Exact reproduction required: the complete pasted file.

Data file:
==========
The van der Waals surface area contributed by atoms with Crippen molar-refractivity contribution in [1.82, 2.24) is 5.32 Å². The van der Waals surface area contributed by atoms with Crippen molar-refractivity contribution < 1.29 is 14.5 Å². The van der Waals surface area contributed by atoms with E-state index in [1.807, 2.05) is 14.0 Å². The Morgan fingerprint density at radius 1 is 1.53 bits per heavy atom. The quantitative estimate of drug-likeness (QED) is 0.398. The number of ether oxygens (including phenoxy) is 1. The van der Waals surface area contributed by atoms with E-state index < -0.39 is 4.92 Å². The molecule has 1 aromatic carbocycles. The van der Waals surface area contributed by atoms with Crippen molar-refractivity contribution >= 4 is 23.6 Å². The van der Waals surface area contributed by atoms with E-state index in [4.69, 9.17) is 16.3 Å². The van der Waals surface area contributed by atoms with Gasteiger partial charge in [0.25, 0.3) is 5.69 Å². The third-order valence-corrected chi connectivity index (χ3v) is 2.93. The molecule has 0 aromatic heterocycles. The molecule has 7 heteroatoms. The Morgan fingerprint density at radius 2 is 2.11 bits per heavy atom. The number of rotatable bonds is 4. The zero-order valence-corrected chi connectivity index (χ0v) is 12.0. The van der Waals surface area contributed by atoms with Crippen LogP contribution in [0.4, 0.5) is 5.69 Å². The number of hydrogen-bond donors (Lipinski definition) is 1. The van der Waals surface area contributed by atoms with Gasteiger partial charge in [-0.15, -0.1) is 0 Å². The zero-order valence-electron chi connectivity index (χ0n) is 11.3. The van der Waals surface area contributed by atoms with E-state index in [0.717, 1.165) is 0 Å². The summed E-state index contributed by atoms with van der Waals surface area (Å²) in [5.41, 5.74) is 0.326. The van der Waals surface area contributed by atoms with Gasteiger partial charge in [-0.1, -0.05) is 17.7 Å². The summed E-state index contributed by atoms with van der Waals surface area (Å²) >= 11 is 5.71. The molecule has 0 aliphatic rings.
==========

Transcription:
The van der Waals surface area contributed by atoms with Crippen molar-refractivity contribution in [1.82, 2.24) is 5.32 Å². The van der Waals surface area contributed by atoms with Crippen molar-refractivity contribution < 1.29 is 14.5 Å². The van der Waals surface area contributed by atoms with E-state index in [1.807, 2.05) is 14.0 Å². The Morgan fingerprint density at radius 1 is 1.53 bits per heavy atom. The quantitative estimate of drug-likeness (QED) is 0.398. The number of ether oxygens (including phenoxy) is 1. The van der Waals surface area contributed by atoms with E-state index < -0.39 is 4.92 Å². The molecule has 1 aromatic carbocycles. The van der Waals surface area contributed by atoms with Crippen molar-refractivity contribution >= 4 is 23.6 Å². The van der Waals surface area contributed by atoms with E-state index in [4.69, 9.17) is 16.3 Å². The van der Waals surface area contributed by atoms with Gasteiger partial charge in [0.25, 0.3) is 5.69 Å². The third-order valence-corrected chi connectivity index (χ3v) is 2.93. The molecule has 0 aromatic heterocycles. The molecule has 7 heteroatoms. The Morgan fingerprint density at radius 2 is 2.11 bits per heavy atom. The number of rotatable bonds is 4. The zero-order valence-corrected chi connectivity index (χ0v) is 12.0. The van der Waals surface area contributed by atoms with Crippen LogP contribution in [0.4, 0.5) is 5.69 Å². The number of hydrogen-bond donors (Lipinski definition) is 1. The van der Waals surface area contributed by atoms with Gasteiger partial charge in [-0.15, -0.1) is 0 Å². The zero-order valence-electron chi connectivity index (χ0n) is 11.3. The van der Waals surface area contributed by atoms with E-state index in [0.717, 1.165) is 0 Å². The summed E-state index contributed by atoms with van der Waals surface area (Å²) in [5.41, 5.74) is 0.326. The van der Waals surface area contributed by atoms with Gasteiger partial charge in [-0.1, -0.05) is 17.7 Å². The summed E-state index contributed by atoms with van der Waals surface area (Å²) >= 11 is 5.71. The molecule has 0 aliphatic rings.